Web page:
Senate shares seats with NSAC

The DSU is hoping to bring some of NSAC’s activities to Dal, | and vice versa. Photo by emiliokuffer via flickr

There’s a new seat on Senate: on March 12 the Dalhousie Senate, in anticipation of the Nova Scotia Agricultural College (NSAC)-Dal merger, passed a motion that would add a seventh student seat representing the new agricultural faculty.

The measure, as well as other initiatives that have been discussed between the Dal and NSAC student unions, highlights recent efforts aimed at giving students of the newly integrated college in Truro representation at Dal’s main campus.

“The issues that affect students at the agricultural campus may be somewhat different than the issues that affect the students at the main campus in Halifax, and so we want that representation,” says Lloyd Fraser, chair of the Senate.

The Senate also passed a motion to establish a faculty of agriculture, which automatically created four new non-student seats. According to the Senate constitution, one seat is appointed to the dean, and there must be three elected faculty members for every appointed one.

The resolution for a merger still has to pass through the Nova Scotia legislature.

“There is no doubt in anybody’s mind that that will occur,” says Fraser.

“Everything will be in place for the merger to take place the first of July. That is the anticipated date for the formal merger.”

Adding another student seat required a constitutional amendment, but Fraser says this seat will play an important role in providing input to the administration.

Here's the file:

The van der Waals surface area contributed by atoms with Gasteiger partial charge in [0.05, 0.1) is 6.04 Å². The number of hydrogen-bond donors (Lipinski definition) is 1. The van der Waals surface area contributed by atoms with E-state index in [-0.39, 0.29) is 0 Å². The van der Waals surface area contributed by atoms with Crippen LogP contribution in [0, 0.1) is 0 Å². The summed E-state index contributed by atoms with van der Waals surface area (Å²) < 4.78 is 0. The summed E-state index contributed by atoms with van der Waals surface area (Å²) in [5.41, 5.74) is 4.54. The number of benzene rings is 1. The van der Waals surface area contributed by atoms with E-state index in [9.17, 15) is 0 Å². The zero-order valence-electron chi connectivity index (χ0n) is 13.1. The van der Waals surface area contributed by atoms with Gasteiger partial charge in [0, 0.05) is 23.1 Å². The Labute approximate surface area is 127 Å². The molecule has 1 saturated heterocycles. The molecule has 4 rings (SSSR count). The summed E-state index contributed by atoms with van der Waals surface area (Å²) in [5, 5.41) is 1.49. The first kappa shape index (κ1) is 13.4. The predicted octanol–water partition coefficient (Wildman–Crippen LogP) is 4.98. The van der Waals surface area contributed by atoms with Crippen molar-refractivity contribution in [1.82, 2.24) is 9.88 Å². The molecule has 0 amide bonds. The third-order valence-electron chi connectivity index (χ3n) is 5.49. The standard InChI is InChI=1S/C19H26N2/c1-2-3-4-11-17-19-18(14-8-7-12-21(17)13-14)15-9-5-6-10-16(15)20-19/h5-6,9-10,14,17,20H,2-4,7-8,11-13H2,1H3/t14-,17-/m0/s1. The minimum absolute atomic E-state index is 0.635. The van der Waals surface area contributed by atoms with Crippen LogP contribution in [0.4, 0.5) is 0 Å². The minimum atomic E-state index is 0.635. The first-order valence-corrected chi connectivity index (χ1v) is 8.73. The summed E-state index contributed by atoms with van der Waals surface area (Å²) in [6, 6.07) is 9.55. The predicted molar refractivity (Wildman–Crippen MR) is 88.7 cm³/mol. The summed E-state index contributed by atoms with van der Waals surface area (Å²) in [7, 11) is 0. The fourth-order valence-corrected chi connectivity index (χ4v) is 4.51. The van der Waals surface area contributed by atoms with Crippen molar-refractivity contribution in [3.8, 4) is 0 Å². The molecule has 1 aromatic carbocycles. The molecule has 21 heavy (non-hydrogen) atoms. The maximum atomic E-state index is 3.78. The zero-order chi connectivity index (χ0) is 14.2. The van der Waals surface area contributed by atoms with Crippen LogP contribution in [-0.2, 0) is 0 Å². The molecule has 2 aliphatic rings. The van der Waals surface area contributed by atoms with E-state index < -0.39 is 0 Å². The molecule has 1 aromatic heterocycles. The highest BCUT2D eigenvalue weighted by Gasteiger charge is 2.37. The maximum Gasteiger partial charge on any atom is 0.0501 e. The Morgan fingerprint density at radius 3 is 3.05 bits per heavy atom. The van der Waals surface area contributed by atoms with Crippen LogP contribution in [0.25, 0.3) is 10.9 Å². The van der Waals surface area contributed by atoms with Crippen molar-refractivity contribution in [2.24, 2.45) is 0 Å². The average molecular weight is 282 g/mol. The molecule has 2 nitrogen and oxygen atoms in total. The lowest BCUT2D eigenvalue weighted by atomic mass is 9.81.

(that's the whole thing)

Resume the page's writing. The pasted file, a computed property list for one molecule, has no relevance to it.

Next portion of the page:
“Our student members are very active members of Senate,” he says. “We have them represented on all our key committees, as well as on Senate itself.”

The Dalhousie Student Union (DSU) has taken a similar step to incorporate the Truro campus. An agricultural faculty seat has been added to the governing council, to be filled next year if the merger takes place.

Chris Saulnier, president of the DSU, says the move will hopefully help students in Truro get involved with the decision-making process at Dal’s main campus.

“We’re trying to make sure there are a lot of strong ties between what goes on at this campus and what goes on at the agricultural college,” he says.

A strong relationship between the two can benefit students at both, says Saulnier. Those in the agricultural college will get DalCards, and the services that those entail. He also mentions the idea of joint programming during orientation week, and the possibility of bringing students from Truro to Halifax for concerts and other events.

Saulnier says NSAC has a woodsman team and hosts woodsman competitions. “It would be great to bring some of our students down to the agricultural college to experience that,” says Saulnier.

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Daniel Boltinsky

Daniel currently serves as the Gazette's Copy Editor. He was the News Editor for Volume 145.

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